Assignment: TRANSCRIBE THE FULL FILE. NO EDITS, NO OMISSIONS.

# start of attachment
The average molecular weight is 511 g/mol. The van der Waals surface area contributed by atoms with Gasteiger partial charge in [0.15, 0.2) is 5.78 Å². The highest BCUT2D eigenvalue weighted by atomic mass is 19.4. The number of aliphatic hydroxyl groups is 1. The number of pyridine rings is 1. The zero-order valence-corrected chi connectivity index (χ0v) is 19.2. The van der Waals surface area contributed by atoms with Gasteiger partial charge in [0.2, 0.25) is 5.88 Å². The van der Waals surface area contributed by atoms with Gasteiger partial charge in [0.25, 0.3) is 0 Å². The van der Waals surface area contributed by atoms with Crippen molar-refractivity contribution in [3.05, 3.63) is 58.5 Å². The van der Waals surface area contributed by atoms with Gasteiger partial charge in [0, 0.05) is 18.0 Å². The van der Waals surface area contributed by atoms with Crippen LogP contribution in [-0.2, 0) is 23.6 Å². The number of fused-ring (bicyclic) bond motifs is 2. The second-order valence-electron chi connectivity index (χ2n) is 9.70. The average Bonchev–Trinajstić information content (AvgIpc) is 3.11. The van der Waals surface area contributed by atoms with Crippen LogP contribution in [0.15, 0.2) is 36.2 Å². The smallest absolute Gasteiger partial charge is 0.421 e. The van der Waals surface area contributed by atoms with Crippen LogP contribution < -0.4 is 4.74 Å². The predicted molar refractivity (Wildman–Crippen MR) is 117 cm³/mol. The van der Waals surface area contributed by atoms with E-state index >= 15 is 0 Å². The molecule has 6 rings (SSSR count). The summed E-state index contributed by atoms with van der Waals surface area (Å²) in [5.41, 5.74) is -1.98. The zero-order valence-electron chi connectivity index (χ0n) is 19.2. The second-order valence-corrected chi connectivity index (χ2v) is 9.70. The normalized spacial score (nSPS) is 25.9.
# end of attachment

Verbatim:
The average molecular weight is 511 g/mol. The van der Waals surface area contributed by atoms with Gasteiger partial charge in [0.15, 0.2) is 5.78 Å². The highest BCUT2D eigenvalue weighted by atomic mass is 19.4. The number of aliphatic hydroxyl groups is 1. The number of pyridine rings is 1. The zero-order valence-corrected chi connectivity index (χ0v) is 19.2. The van der Waals surface area contributed by atoms with Gasteiger partial charge in [0.2, 0.25) is 5.88 Å². The van der Waals surface area contributed by atoms with Gasteiger partial charge in [0.25, 0.3) is 0 Å². The van der Waals surface area contributed by atoms with Crippen molar-refractivity contribution in [3.05, 3.63) is 58.5 Å². The van der Waals surface area contributed by atoms with Gasteiger partial charge in [0, 0.05) is 18.0 Å². The van der Waals surface area contributed by atoms with Crippen LogP contribution in [-0.2, 0) is 23.6 Å². The number of fused-ring (bicyclic) bond motifs is 2. The second-order valence-electron chi connectivity index (χ2n) is 9.70. The average Bonchev–Trinajstić information content (AvgIpc) is 3.11. The van der Waals surface area contributed by atoms with Crippen LogP contribution in [0.15, 0.2) is 36.2 Å². The smallest absolute Gasteiger partial charge is 0.421 e. The van der Waals surface area contributed by atoms with Crippen LogP contribution < -0.4 is 4.74 Å². The predicted molar refractivity (Wildman–Crippen MR) is 117 cm³/mol. The van der Waals surface area contributed by atoms with E-state index >= 15 is 0 Å². The molecule has 6 rings (SSSR count). The summed E-state index contributed by atoms with van der Waals surface area (Å²) in [5.41, 5.74) is -1.98. The zero-order valence-electron chi connectivity index (χ0n) is 19.2. The second-order valence-corrected chi connectivity index (χ2v) is 9.70. The normalized spacial score (nSPS) is 25.9.